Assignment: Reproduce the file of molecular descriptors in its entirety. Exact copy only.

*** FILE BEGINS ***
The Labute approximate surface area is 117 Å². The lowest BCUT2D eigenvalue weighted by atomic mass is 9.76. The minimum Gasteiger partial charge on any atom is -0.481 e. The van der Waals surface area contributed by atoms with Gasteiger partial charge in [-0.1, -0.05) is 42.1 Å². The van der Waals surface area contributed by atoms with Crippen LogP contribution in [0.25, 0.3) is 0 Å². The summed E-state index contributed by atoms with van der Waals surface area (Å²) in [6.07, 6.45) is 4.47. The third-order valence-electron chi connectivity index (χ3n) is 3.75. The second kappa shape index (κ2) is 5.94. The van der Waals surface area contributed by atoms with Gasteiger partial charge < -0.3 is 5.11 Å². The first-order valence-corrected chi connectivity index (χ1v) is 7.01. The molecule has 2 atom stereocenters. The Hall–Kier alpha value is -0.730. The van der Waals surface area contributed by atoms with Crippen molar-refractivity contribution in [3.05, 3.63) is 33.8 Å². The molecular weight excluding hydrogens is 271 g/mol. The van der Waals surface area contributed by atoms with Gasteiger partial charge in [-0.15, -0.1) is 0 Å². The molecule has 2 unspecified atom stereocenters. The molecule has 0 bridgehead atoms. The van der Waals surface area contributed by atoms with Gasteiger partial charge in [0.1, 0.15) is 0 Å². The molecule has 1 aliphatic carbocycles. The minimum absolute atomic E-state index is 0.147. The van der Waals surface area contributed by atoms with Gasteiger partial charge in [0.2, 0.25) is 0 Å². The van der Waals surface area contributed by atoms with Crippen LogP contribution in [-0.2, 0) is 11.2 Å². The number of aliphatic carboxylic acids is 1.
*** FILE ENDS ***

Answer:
The Labute approximate surface area is 117 Å². The lowest BCUT2D eigenvalue weighted by atomic mass is 9.76. The minimum Gasteiger partial charge on any atom is -0.481 e. The van der Waals surface area contributed by atoms with Gasteiger partial charge in [-0.1, -0.05) is 42.1 Å². The van der Waals surface area contributed by atoms with Crippen LogP contribution in [0.25, 0.3) is 0 Å². The summed E-state index contributed by atoms with van der Waals surface area (Å²) in [6.07, 6.45) is 4.47. The third-order valence-electron chi connectivity index (χ3n) is 3.75. The second kappa shape index (κ2) is 5.94. The van der Waals surface area contributed by atoms with Gasteiger partial charge < -0.3 is 5.11 Å². The first-order valence-corrected chi connectivity index (χ1v) is 7.01. The molecule has 2 atom stereocenters. The Hall–Kier alpha value is -0.730. The van der Waals surface area contributed by atoms with Crippen molar-refractivity contribution in [3.05, 3.63) is 33.8 Å². The molecular weight excluding hydrogens is 271 g/mol. The van der Waals surface area contributed by atoms with Gasteiger partial charge in [-0.15, -0.1) is 0 Å². The molecule has 2 unspecified atom stereocenters. The molecule has 0 bridgehead atoms. The van der Waals surface area contributed by atoms with Gasteiger partial charge in [0.1, 0.15) is 0 Å². The molecule has 1 aliphatic carbocycles. The minimum absolute atomic E-state index is 0.147. The van der Waals surface area contributed by atoms with Gasteiger partial charge in [0.2, 0.25) is 0 Å². The van der Waals surface area contributed by atoms with Crippen LogP contribution in [-0.2, 0) is 11.2 Å². The number of aliphatic carboxylic acids is 1.